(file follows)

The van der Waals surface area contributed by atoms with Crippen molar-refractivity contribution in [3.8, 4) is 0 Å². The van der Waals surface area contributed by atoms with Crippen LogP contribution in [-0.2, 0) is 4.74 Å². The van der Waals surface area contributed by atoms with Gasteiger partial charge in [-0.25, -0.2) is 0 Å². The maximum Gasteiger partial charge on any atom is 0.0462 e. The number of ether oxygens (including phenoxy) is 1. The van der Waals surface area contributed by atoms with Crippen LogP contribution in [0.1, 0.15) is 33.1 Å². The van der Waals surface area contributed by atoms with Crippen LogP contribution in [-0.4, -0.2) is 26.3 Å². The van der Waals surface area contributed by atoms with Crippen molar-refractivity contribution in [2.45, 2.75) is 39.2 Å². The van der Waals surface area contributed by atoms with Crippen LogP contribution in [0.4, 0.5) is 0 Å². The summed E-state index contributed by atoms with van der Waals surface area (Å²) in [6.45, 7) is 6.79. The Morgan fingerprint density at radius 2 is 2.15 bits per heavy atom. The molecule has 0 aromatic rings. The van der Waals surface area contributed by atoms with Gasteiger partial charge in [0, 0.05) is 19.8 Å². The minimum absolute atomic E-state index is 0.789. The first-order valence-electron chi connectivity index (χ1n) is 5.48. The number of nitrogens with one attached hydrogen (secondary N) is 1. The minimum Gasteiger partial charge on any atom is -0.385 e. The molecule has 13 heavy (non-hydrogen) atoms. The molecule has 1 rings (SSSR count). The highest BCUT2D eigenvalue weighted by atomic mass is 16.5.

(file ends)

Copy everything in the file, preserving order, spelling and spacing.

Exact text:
The van der Waals surface area contributed by atoms with Crippen molar-refractivity contribution in [3.8, 4) is 0 Å². The van der Waals surface area contributed by atoms with Crippen LogP contribution in [-0.2, 0) is 4.74 Å². The van der Waals surface area contributed by atoms with Gasteiger partial charge in [-0.25, -0.2) is 0 Å². The maximum Gasteiger partial charge on any atom is 0.0462 e. The number of ether oxygens (including phenoxy) is 1. The van der Waals surface area contributed by atoms with Crippen LogP contribution in [0.1, 0.15) is 33.1 Å². The van der Waals surface area contributed by atoms with Crippen LogP contribution in [-0.4, -0.2) is 26.3 Å². The van der Waals surface area contributed by atoms with Crippen molar-refractivity contribution in [2.45, 2.75) is 39.2 Å². The van der Waals surface area contributed by atoms with Crippen LogP contribution in [0.4, 0.5) is 0 Å². The summed E-state index contributed by atoms with van der Waals surface area (Å²) in [6.45, 7) is 6.79. The Morgan fingerprint density at radius 2 is 2.15 bits per heavy atom. The molecule has 0 aromatic rings. The van der Waals surface area contributed by atoms with Gasteiger partial charge in [0, 0.05) is 19.8 Å². The minimum absolute atomic E-state index is 0.789. The first-order valence-electron chi connectivity index (χ1n) is 5.48. The number of nitrogens with one attached hydrogen (secondary N) is 1. The minimum Gasteiger partial charge on any atom is -0.385 e. The molecule has 13 heavy (non-hydrogen) atoms. The molecule has 1 rings (SSSR count). The highest BCUT2D eigenvalue weighted by atomic mass is 16.5.